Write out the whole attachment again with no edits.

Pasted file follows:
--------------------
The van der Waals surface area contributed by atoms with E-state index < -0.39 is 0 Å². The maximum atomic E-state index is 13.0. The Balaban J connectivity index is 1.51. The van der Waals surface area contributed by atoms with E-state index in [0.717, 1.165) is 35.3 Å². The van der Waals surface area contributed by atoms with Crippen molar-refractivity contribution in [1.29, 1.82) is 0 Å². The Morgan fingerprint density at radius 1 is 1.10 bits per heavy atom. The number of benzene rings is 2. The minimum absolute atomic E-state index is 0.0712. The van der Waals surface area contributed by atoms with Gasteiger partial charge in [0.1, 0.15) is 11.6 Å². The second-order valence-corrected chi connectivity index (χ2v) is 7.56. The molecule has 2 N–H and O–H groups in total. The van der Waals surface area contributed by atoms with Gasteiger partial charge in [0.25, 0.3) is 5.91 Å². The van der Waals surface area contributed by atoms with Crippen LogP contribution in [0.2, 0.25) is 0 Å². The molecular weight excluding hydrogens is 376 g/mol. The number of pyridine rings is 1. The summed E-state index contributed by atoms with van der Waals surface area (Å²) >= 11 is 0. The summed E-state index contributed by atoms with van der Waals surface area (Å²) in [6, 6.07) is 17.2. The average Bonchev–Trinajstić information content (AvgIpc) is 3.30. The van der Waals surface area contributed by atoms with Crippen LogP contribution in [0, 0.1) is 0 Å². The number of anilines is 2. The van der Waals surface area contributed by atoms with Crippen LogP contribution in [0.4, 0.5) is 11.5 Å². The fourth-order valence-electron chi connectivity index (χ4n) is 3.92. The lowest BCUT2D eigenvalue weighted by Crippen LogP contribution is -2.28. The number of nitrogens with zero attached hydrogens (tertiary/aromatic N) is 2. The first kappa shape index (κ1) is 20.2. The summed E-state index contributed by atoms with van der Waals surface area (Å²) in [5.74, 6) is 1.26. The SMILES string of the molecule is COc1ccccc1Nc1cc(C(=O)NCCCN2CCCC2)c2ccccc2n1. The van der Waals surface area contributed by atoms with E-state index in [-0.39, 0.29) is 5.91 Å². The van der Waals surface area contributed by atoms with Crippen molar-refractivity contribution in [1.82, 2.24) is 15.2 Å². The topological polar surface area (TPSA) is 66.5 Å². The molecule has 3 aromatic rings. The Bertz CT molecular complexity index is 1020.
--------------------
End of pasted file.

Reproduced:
The van der Waals surface area contributed by atoms with E-state index < -0.39 is 0 Å². The maximum atomic E-state index is 13.0. The Balaban J connectivity index is 1.51. The van der Waals surface area contributed by atoms with E-state index in [0.717, 1.165) is 35.3 Å². The van der Waals surface area contributed by atoms with Crippen molar-refractivity contribution in [1.29, 1.82) is 0 Å². The Morgan fingerprint density at radius 1 is 1.10 bits per heavy atom. The number of benzene rings is 2. The minimum absolute atomic E-state index is 0.0712. The van der Waals surface area contributed by atoms with Gasteiger partial charge in [0.1, 0.15) is 11.6 Å². The second-order valence-corrected chi connectivity index (χ2v) is 7.56. The molecule has 2 N–H and O–H groups in total. The van der Waals surface area contributed by atoms with Gasteiger partial charge in [0.25, 0.3) is 5.91 Å². The van der Waals surface area contributed by atoms with Crippen LogP contribution in [0.2, 0.25) is 0 Å². The molecular weight excluding hydrogens is 376 g/mol. The number of pyridine rings is 1. The summed E-state index contributed by atoms with van der Waals surface area (Å²) >= 11 is 0. The summed E-state index contributed by atoms with van der Waals surface area (Å²) in [6, 6.07) is 17.2. The average Bonchev–Trinajstić information content (AvgIpc) is 3.30. The van der Waals surface area contributed by atoms with Crippen LogP contribution in [0, 0.1) is 0 Å². The number of anilines is 2. The van der Waals surface area contributed by atoms with Crippen LogP contribution in [0.4, 0.5) is 11.5 Å². The fourth-order valence-electron chi connectivity index (χ4n) is 3.92. The lowest BCUT2D eigenvalue weighted by Crippen LogP contribution is -2.28. The number of nitrogens with zero attached hydrogens (tertiary/aromatic N) is 2. The first kappa shape index (κ1) is 20.2. The summed E-state index contributed by atoms with van der Waals surface area (Å²) in [5.74, 6) is 1.26. The SMILES string of the molecule is COc1ccccc1Nc1cc(C(=O)NCCCN2CCCC2)c2ccccc2n1. The van der Waals surface area contributed by atoms with E-state index in [-0.39, 0.29) is 5.91 Å². The van der Waals surface area contributed by atoms with Crippen molar-refractivity contribution in [1.82, 2.24) is 15.2 Å². The topological polar surface area (TPSA) is 66.5 Å². The molecule has 3 aromatic rings. The Bertz CT molecular complexity index is 1020.